• BBH123
    • By BBH123 19th Jun 17, 3:47 PM
    • 273 Posts
    • 301 Thanks
    BBH123
    • #7
    • 19th Jun 17, 3:47 PM
    • #7
    • 19th Jun 17, 3:47 PM
    How often are suppliers obliged to read meters nowadays ?
    • Hengus
    • By Hengus 19th Jun 17, 4:33 PM
    • 3,708 Posts
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    Hengus
    • #8
    • 19th Jun 17, 4:33 PM
    • #8
    • 19th Jun 17, 4:33 PM
    How often are suppliers obliged to read meters nowadays ?
    Originally posted by BBH123
    Effective from 1 April 16:

    As noted in the November 2015 consultation, we believe that licence conditions 21B.4 and 21B.5 meet the objectives of billing accuracy in a more effective and efficient way than a static meter inspection interval. These conditions go further in requiring a meter read at least once a year, and allow suppliers flexibility in how they choose to obtain the meter readings.
    • teddysmum
    • By teddysmum 19th Jun 17, 4:39 PM
    • 7,786 Posts
    • 4,610 Thanks
    teddysmum
    • #9
    • 19th Jun 17, 4:39 PM
    • #9
    • 19th Jun 17, 4:39 PM

    The gas will have had very minimal use, enough to stop the pipes freezing. No electricity will have been used.
    Originally posted by User456


    If the heating only kicked in during low temperatures, there would have been a tiny amount of electricity used to work the pump etc, but probably too little to register.
    • firefox1956
    • By firefox1956 19th Jun 17, 7:46 PM
    • 1,037 Posts
    • 571 Thanks
    firefox1956
    If the heating only kicked in during low temperatures, there would have been a tiny amount of electricity used to work the pump etc, but probably too little to register.
    Originally posted by teddysmum
    'Probably too little to register' !!!
    No....even that amount would have been 'register' by an electric meter.
    HTH
    • House Martin
    • By House Martin 20th Jun 17, 8:20 AM
    • 73 Posts
    • 65 Thanks
    House Martin
    Doesn't seem to add up

    If FU were the incumbant suppliers to the house when the previous tenants moved out,( Dec 13?), they would have given FU a meter read to close their account
    .
    Likewise, the new tenants, (Feb 14?), would have had to register their occupation and give meter readings to FU when they moved in
    Originally posted by dogshome
    Both these scenarios could well have been omitted. In my experience most new tenants don t do either, and if they do register start and end reads they are not accurate because they don t take them the minute they move in and just before locking the front door for the last time on the way out. suppliers are justified in ignoring start and end readings because theirs will be more accurate.. Some/many tenants say they don t understand the system, they have never been told how it works. I would advise the OP to get prepayment meters in for all rentals, preferably smart meters which can be switched to credit/prepay by the supplier. .Many tenants see credit meters as a way to live gas and electric free for much of their tenancy and depart leaving huge utility bills.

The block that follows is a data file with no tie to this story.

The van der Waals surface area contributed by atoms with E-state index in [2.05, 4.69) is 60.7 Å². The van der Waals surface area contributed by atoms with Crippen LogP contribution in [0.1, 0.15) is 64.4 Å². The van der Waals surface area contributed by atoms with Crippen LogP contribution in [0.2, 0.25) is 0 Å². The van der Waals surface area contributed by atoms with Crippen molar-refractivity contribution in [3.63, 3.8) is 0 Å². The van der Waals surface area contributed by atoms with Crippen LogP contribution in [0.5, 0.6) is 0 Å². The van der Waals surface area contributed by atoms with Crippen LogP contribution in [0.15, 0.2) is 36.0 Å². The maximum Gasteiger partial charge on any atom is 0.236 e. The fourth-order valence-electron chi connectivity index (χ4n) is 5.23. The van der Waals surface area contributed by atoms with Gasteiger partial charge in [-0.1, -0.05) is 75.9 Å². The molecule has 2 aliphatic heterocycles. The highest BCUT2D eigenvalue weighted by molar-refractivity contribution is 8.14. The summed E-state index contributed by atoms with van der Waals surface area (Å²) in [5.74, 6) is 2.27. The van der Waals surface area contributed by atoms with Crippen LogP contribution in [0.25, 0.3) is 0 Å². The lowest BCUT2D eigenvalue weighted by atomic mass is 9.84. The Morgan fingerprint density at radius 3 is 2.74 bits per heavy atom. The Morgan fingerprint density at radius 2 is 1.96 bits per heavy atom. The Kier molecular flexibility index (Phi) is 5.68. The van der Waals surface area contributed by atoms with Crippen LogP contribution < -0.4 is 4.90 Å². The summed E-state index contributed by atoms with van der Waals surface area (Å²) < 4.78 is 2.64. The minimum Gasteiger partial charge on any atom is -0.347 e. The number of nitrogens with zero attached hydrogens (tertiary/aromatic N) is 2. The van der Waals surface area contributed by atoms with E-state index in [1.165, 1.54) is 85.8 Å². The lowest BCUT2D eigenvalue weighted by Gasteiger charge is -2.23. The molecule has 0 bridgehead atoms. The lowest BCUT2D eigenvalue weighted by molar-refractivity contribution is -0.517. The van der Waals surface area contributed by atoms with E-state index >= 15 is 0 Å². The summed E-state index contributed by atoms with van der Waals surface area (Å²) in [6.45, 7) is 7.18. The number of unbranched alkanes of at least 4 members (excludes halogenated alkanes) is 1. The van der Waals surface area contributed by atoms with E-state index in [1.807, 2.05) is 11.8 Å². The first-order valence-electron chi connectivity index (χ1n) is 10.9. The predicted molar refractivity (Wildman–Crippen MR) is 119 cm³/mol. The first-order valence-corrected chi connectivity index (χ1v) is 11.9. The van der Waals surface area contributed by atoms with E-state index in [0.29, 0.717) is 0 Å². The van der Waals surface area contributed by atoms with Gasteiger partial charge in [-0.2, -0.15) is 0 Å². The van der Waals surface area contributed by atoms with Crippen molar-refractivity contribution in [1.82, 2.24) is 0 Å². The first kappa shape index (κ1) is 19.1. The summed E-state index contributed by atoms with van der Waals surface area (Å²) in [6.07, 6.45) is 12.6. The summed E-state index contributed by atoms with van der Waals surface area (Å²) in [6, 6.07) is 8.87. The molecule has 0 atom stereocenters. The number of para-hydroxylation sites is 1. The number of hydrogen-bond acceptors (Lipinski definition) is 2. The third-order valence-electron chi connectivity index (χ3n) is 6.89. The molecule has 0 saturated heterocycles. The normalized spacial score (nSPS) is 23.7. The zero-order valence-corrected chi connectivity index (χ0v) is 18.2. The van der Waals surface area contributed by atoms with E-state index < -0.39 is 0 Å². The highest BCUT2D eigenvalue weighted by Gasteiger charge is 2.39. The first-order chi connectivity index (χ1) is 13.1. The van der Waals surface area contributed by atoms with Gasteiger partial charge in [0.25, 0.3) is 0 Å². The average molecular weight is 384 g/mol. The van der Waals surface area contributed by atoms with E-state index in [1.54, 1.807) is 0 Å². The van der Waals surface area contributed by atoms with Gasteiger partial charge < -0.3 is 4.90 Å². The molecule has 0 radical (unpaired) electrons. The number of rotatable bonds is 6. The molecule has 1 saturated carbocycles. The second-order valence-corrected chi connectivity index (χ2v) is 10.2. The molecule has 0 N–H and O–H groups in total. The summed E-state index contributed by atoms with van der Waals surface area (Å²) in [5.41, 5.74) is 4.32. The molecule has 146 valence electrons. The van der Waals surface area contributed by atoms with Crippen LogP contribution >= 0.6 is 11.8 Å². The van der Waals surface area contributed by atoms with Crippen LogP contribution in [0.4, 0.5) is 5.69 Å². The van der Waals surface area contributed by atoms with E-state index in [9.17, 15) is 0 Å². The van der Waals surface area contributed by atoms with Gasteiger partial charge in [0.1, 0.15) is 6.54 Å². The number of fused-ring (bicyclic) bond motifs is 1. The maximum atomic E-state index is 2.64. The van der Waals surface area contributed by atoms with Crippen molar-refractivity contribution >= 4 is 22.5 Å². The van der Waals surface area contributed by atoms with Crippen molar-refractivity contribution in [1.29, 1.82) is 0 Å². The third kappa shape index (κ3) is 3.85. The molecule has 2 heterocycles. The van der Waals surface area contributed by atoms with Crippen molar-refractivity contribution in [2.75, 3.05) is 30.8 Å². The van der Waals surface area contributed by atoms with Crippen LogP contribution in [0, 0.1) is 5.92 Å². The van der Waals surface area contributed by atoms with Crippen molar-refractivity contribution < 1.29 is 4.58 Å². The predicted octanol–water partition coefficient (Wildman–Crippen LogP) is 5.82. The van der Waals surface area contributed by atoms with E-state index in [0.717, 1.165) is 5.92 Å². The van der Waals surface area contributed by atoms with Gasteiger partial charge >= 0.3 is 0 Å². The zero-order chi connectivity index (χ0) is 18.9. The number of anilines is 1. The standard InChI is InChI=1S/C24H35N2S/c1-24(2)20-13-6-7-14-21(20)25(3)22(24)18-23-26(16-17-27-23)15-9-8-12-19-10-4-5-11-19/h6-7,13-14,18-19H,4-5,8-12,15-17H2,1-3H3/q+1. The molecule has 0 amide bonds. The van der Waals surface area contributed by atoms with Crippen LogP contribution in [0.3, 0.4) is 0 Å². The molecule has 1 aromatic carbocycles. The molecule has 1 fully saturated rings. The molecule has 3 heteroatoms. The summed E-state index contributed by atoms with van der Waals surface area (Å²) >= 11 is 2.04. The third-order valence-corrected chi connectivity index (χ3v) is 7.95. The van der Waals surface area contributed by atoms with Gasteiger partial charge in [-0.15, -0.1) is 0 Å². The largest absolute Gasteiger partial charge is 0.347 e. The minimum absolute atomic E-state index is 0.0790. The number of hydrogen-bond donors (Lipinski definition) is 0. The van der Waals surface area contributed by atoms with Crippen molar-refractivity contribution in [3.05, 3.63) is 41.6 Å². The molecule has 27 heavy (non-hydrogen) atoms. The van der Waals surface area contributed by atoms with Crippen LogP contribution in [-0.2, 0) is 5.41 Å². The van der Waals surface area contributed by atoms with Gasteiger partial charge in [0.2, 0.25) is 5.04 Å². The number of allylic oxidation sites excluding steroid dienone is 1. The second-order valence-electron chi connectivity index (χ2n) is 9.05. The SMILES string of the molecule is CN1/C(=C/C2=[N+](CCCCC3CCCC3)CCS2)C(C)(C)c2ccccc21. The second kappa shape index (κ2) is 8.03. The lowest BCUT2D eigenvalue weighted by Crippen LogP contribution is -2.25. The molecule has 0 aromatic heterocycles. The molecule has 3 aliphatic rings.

Last edited by House Martin; 20-06-2017 at 8:57 AM.
    • footyguy
    • By footyguy 20th Jun 17, 10:25 AM
    • 3,307 Posts
    • 1,275 Thanks
    footyguy
    Out of the blue, I've just had a bill for c.£180 (estimated!) from First Utility, gas and elec. The bill is for ~6 weeks use from the end of Dec 2013 to Feb 2014 for a house that was unoccupied (between tenants).

    I checked my records and I have an email from the letting agent stating that they were going to send the meter readings (these tally with the bill) to the utility company and state that the property was unoccupied.

    After a bit of email tennis with First Utility, they're stating that I must provide photographic evidence of the meters from Feb 2014, or a copy of the meter readings from when the next tenant moved in.

    I don't have that. The letting agent at the time wasn't good so we parted ways sometime in 2014.

    I do have 3rd party evidence that the house was unoccupied, so £180 for 6 weeks is clearly off. I only just got the bill too... after more than 3 years.

    I'm happy to pay them a reasonable amount. £180 isn't a reasonable amount imo.

    Any comments or suggestions would be welcome
    Originally posted by User456
    If you refer to your records (you may need to get them from your agent) of the outgoing & incoming inventories/statement of condition signed by the appropriate tenants at the time agreeing with the meter readings. then that will show you the consumptioon you are liable for.

    Presumably, it bis the actions of the tenants reporting the end/start of a tenancy to the supplier that the supplier got the meter readings they have used for your estimate.

    Good luck!